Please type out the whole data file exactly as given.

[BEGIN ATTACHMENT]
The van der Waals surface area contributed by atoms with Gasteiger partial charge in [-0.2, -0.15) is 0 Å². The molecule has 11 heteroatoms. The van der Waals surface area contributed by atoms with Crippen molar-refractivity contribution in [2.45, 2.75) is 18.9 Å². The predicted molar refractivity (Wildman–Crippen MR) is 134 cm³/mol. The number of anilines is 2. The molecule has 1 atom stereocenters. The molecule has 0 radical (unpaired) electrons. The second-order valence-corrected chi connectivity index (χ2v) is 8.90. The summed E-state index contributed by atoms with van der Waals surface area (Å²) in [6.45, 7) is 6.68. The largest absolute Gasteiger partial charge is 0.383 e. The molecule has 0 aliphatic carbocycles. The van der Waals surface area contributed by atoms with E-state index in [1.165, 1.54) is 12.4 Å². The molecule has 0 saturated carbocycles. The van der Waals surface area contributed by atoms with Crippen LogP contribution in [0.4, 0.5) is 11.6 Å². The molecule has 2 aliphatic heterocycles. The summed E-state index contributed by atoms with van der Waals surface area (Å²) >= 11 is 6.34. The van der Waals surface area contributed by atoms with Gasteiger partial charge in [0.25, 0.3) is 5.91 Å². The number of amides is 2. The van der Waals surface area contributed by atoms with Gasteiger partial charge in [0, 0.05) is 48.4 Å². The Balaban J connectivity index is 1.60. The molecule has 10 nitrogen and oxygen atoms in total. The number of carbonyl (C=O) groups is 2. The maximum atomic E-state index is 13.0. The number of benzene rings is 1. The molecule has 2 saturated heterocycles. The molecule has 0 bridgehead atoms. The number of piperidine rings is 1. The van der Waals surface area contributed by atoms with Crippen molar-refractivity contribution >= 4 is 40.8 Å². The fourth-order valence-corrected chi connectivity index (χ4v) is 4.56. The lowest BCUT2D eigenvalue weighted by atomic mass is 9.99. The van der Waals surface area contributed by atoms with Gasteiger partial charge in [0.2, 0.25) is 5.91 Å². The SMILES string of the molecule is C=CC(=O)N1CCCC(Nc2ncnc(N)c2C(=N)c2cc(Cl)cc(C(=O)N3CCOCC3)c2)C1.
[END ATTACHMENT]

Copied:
The van der Waals surface area contributed by atoms with Gasteiger partial charge in [-0.2, -0.15) is 0 Å². The molecule has 11 heteroatoms. The van der Waals surface area contributed by atoms with Crippen molar-refractivity contribution in [2.45, 2.75) is 18.9 Å². The predicted molar refractivity (Wildman–Crippen MR) is 134 cm³/mol. The number of anilines is 2. The molecule has 1 atom stereocenters. The molecule has 0 radical (unpaired) electrons. The second-order valence-corrected chi connectivity index (χ2v) is 8.90. The summed E-state index contributed by atoms with van der Waals surface area (Å²) in [6.45, 7) is 6.68. The largest absolute Gasteiger partial charge is 0.383 e. The molecule has 0 aliphatic carbocycles. The van der Waals surface area contributed by atoms with E-state index in [1.165, 1.54) is 12.4 Å². The molecule has 0 saturated carbocycles. The van der Waals surface area contributed by atoms with Crippen LogP contribution in [0.4, 0.5) is 11.6 Å². The molecule has 2 aliphatic heterocycles. The summed E-state index contributed by atoms with van der Waals surface area (Å²) >= 11 is 6.34. The van der Waals surface area contributed by atoms with Gasteiger partial charge in [0.25, 0.3) is 5.91 Å². The number of amides is 2. The van der Waals surface area contributed by atoms with Gasteiger partial charge in [0, 0.05) is 48.4 Å². The Balaban J connectivity index is 1.60. The molecule has 10 nitrogen and oxygen atoms in total. The number of carbonyl (C=O) groups is 2. The maximum atomic E-state index is 13.0. The number of benzene rings is 1. The molecule has 2 saturated heterocycles. The molecule has 0 bridgehead atoms. The number of piperidine rings is 1. The van der Waals surface area contributed by atoms with Crippen molar-refractivity contribution >= 4 is 40.8 Å². The fourth-order valence-corrected chi connectivity index (χ4v) is 4.56. The lowest BCUT2D eigenvalue weighted by atomic mass is 9.99. The van der Waals surface area contributed by atoms with Gasteiger partial charge in [0.2, 0.25) is 5.91 Å². The SMILES string of the molecule is C=CC(=O)N1CCCC(Nc2ncnc(N)c2C(=N)c2cc(Cl)cc(C(=O)N3CCOCC3)c2)C1.